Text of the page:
On top of these challenges, Damien’s confidence and self-esteem have suffered dramatically too. Brittanee explains:
“He has a very poor self complex due to the bullying he received in public school. He hasn't quite been able to find his self-esteem the way we had hoped and that makes learning for him a challenge because the words ‘I"m stupid!’ leave his lips far too much.”
She was looking for “a solution that is fun but also complimentary to him that can help boost his self-esteem and let him know he is special and just learns a little differently.”
Many parents can relate to Brittanee’s wish for Damien.
Her 10-year-old daughter Emma is “very advanced both mentally (in maturity) and intellectually. She is a very fast learner.”
Kids who seem ahead of their peers demand a degree of engagement to keep their learning momentum going.
Katherine, who is almost 6 years old, has already shown Brittanee “a love for learning” and a desire “to be able to do things on her own.”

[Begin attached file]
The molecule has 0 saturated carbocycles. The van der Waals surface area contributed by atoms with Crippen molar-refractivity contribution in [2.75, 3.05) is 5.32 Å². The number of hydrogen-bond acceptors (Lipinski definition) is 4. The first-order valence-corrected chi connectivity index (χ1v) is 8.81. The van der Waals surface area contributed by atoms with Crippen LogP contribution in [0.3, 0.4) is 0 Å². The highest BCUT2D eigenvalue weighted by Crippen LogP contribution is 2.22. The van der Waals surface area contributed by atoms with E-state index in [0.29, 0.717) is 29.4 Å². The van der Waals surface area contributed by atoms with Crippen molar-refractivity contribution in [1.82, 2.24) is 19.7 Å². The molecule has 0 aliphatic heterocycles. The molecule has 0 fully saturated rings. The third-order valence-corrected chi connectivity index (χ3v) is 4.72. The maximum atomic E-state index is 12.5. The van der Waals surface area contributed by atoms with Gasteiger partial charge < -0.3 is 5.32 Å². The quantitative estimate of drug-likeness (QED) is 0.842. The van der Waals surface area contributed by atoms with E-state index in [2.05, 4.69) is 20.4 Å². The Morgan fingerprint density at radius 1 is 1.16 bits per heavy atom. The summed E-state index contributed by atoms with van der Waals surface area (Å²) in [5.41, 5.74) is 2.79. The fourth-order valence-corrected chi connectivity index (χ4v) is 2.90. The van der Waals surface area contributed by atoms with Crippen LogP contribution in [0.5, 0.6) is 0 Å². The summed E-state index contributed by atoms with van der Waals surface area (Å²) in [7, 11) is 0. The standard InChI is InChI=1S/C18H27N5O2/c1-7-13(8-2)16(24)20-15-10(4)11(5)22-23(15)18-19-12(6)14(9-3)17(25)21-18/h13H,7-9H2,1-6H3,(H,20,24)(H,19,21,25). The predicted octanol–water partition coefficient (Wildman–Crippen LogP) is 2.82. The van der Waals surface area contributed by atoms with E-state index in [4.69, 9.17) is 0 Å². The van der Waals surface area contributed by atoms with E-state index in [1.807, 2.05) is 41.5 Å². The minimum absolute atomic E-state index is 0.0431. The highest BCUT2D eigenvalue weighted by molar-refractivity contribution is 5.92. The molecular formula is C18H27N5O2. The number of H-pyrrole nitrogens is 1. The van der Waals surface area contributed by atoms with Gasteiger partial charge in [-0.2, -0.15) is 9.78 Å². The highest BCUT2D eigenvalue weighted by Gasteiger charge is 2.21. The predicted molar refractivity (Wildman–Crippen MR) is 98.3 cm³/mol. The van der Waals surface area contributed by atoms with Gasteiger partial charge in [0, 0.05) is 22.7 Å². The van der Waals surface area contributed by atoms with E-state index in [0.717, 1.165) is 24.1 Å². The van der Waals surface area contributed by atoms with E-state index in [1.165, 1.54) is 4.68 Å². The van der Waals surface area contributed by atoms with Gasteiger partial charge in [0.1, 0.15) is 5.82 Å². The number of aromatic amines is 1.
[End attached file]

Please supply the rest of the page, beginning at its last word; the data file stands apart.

Those early signs of an independent attitude are exciting, but can also create frustration in kids when their aptitude doesn’t keep pace.
Brittanee calls her youngest son Henry “the wildest of the bunch. He is rambunctious...and extremely intelligent. He is already counting forward and backward, and knows some shapes.”
High-energy kids like Henry can also have trouble sitting still for math lessons, even if their math knowledge is strong.
On top of these challenges, Brittanee’s teaching budget was limited. Many of the outside learning activities she had previously relied on had been canceled due to COVID-19.
“Trying out so many new things with the children, as well as having home teletherapy each week, I have only been able to afford so much in terms of trying out other education options.”
Elephant Learning was the cost-effective math accelerator she needed for her kids.
Making math fun is what Elephant Learning is all about.
It’s an example of math gamification. It isn’t traditional math problems dressed up in animations. It is a research-proven approach to teaching math, designed by math educators.